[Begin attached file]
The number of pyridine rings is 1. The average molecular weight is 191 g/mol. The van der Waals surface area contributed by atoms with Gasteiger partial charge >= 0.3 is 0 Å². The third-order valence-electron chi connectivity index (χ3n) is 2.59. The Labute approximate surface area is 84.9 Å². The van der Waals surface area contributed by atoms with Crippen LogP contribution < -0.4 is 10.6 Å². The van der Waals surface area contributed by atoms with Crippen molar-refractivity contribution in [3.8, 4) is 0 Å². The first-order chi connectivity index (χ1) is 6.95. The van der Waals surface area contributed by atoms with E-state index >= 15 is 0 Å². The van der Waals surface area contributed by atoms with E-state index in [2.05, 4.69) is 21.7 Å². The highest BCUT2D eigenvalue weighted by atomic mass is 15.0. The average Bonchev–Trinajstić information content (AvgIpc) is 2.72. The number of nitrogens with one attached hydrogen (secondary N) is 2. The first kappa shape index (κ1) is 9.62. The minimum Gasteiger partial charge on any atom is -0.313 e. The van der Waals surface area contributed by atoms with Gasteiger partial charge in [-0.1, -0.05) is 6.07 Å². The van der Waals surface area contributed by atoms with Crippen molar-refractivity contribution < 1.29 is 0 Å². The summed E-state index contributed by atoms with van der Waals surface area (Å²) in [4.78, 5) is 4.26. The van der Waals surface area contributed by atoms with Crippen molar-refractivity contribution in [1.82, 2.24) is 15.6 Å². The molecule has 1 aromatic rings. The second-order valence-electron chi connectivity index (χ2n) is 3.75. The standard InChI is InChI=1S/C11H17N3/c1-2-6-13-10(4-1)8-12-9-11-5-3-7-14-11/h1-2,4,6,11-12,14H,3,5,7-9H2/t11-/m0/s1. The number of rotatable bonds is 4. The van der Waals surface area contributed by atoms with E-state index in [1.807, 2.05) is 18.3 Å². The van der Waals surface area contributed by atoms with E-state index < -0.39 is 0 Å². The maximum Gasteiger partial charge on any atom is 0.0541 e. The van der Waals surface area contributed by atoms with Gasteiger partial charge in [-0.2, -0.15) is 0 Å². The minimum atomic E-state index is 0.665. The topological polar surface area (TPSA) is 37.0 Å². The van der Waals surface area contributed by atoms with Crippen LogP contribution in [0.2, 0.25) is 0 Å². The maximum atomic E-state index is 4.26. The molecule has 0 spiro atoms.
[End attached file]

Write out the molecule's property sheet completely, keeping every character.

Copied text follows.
The number of pyridine rings is 1. The average molecular weight is 191 g/mol. The van der Waals surface area contributed by atoms with Gasteiger partial charge >= 0.3 is 0 Å². The third-order valence-electron chi connectivity index (χ3n) is 2.59. The Labute approximate surface area is 84.9 Å². The van der Waals surface area contributed by atoms with Crippen LogP contribution < -0.4 is 10.6 Å². The van der Waals surface area contributed by atoms with Crippen molar-refractivity contribution in [3.8, 4) is 0 Å². The first-order chi connectivity index (χ1) is 6.95. The van der Waals surface area contributed by atoms with E-state index >= 15 is 0 Å². The van der Waals surface area contributed by atoms with E-state index in [2.05, 4.69) is 21.7 Å². The highest BCUT2D eigenvalue weighted by atomic mass is 15.0. The average Bonchev–Trinajstić information content (AvgIpc) is 2.72. The number of nitrogens with one attached hydrogen (secondary N) is 2. The first kappa shape index (κ1) is 9.62. The minimum Gasteiger partial charge on any atom is -0.313 e. The van der Waals surface area contributed by atoms with Gasteiger partial charge in [-0.1, -0.05) is 6.07 Å². The van der Waals surface area contributed by atoms with Crippen molar-refractivity contribution < 1.29 is 0 Å². The summed E-state index contributed by atoms with van der Waals surface area (Å²) in [4.78, 5) is 4.26. The van der Waals surface area contributed by atoms with Crippen molar-refractivity contribution in [1.82, 2.24) is 15.6 Å². The molecule has 1 aromatic rings. The second-order valence-electron chi connectivity index (χ2n) is 3.75. The standard InChI is InChI=1S/C11H17N3/c1-2-6-13-10(4-1)8-12-9-11-5-3-7-14-11/h1-2,4,6,11-12,14H,3,5,7-9H2/t11-/m0/s1. The number of rotatable bonds is 4. The van der Waals surface area contributed by atoms with E-state index in [1.807, 2.05) is 18.3 Å². The van der Waals surface area contributed by atoms with E-state index < -0.39 is 0 Å². The maximum Gasteiger partial charge on any atom is 0.0541 e. The van der Waals surface area contributed by atoms with Gasteiger partial charge in [-0.2, -0.15) is 0 Å². The minimum atomic E-state index is 0.665. The topological polar surface area (TPSA) is 37.0 Å². The van der Waals surface area contributed by atoms with Crippen LogP contribution in [0.2, 0.25) is 0 Å². The maximum atomic E-state index is 4.26. The molecule has 0 spiro atoms.